Common personal narratives throughout the communities often referred to the inspiration and the struggle behind “making it as an artist” and sustaining this identity alongside other multiple specific roles and identities, be it a single parent, a family breadwinner, a caretaker of an elderly relative, an addiction survivor, an immigrant or a community rights activist.
Examples of the documented art-based and narrative processes
1) Life Story Mandalas were one of the recurring art-based activities we documented. These acrylic paintings were made on the circles cut out of recycled linen sheets, forty centimetres in diameter. Two participant communities in South Australia and a student community in Russia painted their life stories on linen. The life story mandalas are a participatory and expressive artistic tool used for creating empathy and understanding of the historical, political and geographical backgrounds, as well as deeply personal contexts of their makers. The mutual empathetic response of the workshops’ participants facilitated the creation of a safe environment for the women who shared their stories and for those who listened. Life Story Mandalas installation, alongside a video projection (produced from the art making activities and the stories the participants shared), was exhibited at the Helinä Rautavaara museum in Espoo, Finland. A sample video can be viewed here.
(a) Russian art student Alexandra Krylova shares the story behind her mandala, still from Life Story Mandalas video; (b) the installation at Helinä Rautavaara museum with the Australian artist Judith Welgraven’s storytelling, photo credit: Nuno Escudeiro.
2) Conversations with the Edge: The first virtual contact between one of the South Australian artist communities and the team of the project had happened months before the in person meeting. The artists’ initiative to reach out to their Finnish counterparts had resulted in Conversations with Lapland, a set of stories and artefacts telling about the collective’s work. This later became a starting point for Conversations with the Edge, one of the collaborative processes and an part of the following exhibitions. In the physical gallery space, it was a challenge to present Conversations in their entirety: the artworks, texts and photographs were joined by video messages different communities recorded for their faraway peers. It became one of the complex sub-constellations of data inside Margin to Margin. A sample video can be viewed here.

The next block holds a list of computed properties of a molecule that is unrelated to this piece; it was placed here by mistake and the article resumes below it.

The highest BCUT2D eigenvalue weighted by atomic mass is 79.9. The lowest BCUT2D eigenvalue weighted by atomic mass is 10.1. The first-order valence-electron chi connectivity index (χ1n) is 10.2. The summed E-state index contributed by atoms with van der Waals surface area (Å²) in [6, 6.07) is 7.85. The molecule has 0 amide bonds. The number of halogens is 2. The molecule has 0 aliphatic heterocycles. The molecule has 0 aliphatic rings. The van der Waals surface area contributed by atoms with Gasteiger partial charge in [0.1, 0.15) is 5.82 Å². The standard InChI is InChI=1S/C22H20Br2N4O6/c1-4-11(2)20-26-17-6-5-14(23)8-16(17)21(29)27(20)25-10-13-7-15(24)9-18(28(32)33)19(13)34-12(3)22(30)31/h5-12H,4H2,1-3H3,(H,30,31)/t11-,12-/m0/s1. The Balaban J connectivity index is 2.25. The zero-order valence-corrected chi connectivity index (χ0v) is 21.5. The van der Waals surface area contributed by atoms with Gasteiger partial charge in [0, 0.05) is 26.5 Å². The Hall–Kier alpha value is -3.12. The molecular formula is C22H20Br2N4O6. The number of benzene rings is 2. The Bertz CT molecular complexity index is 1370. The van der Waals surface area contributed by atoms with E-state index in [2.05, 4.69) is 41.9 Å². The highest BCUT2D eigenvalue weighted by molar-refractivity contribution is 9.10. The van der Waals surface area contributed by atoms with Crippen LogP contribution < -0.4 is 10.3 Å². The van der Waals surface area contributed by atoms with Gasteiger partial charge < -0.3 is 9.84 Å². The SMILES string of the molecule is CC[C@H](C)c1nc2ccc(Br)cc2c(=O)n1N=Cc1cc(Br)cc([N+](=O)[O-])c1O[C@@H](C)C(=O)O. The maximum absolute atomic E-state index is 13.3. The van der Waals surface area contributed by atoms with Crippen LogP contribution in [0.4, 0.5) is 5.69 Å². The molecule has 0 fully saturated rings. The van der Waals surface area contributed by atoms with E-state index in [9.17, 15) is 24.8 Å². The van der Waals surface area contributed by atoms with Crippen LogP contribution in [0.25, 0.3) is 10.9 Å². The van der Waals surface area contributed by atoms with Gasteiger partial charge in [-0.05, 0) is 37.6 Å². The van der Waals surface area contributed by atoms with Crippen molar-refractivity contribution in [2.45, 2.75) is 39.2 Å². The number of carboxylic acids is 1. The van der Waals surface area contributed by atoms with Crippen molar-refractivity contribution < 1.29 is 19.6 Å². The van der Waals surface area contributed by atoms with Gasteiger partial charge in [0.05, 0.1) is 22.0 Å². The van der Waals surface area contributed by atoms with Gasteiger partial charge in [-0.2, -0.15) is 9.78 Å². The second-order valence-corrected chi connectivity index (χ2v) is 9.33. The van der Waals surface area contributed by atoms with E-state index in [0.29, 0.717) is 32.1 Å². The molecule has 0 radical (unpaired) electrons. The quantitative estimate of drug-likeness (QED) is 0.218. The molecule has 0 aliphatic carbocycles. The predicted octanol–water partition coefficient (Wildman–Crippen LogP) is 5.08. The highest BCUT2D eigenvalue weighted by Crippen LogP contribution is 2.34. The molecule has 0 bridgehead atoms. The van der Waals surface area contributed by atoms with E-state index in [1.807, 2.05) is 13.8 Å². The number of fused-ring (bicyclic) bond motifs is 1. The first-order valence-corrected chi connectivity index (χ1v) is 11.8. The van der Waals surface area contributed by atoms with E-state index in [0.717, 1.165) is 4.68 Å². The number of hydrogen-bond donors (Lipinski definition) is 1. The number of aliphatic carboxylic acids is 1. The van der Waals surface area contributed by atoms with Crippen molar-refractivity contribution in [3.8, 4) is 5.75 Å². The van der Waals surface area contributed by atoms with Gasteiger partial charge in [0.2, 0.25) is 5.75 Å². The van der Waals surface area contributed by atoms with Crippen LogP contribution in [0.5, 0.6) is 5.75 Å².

Finnish crafts expert Birgitta Sassi and Russian art student Oxana Loginova are sending video messages to their counterparts from other “edges”, stills from Conversations with the Edge video.
3) Field Journals: For each step of our journey, we collected video documentation not only of the activities, but also the locations we travelled to, different natural conditions we encountered, as well as the participants’ and our own insights and thoughts. Each milestone of our journey is represented by a video field journal published on social media, always with the objective of bridging popular and scientific communication. These field journals have been made short in order to match social media purposes, however, the documented audiovisual material allows for a wider exploration of the locations in the context of the webdoc.
Documentary approach to data collection and representation throughout our work is reinforced beyond mere ethnographic recorded data. In order to make this approach and our project accessible, we will create the webdoc, a media art piece that allows for multimedia, multi-temporal and multi-spatial storytelling and representation of not only people’s identities, but also those of the places and locations we work in and with. This format can accommodate various types of media, including web-based responsive maps that will illustrate the geographic remoteness the project and the communities deal with. (The inclusion of such maps would also overcome the said remoteness by inviting the audience and the communities themselves to virtually visit all the represented locations.) Once implemented, the webdoc becomes an immersive experience that will lead the audiences through the encounters with represented actors, locations and art.
A schematic representation of all the Margin to Margin locations to be included in the webdoc. The 4 main workshop locations are marked with red dots: Rovaniemi (Finland), Murmansk (Russia), Fowlers Bay and Port Augusta (SA). Some of the individual art-based actions implemented by the researchers are marked with blue dots: Kuopio (Finland), Cork (Ireland), Hancock (Michigan, USA), Grand-Popo (Benin), Windhoek (Namibia).
The artistic objective we hold is for this platform to be dynamic, alive, polyvocal and inclusive. It comes from the ambition to act beyond the familiar realms of academic and exhibition spaces, but rather to share the complexity of the project as experienced by multiple actors, thus including their varied perspectives, identities, roles and understandings. We aim for personal narratives to shape the wider contexts of the realities this project encompasses.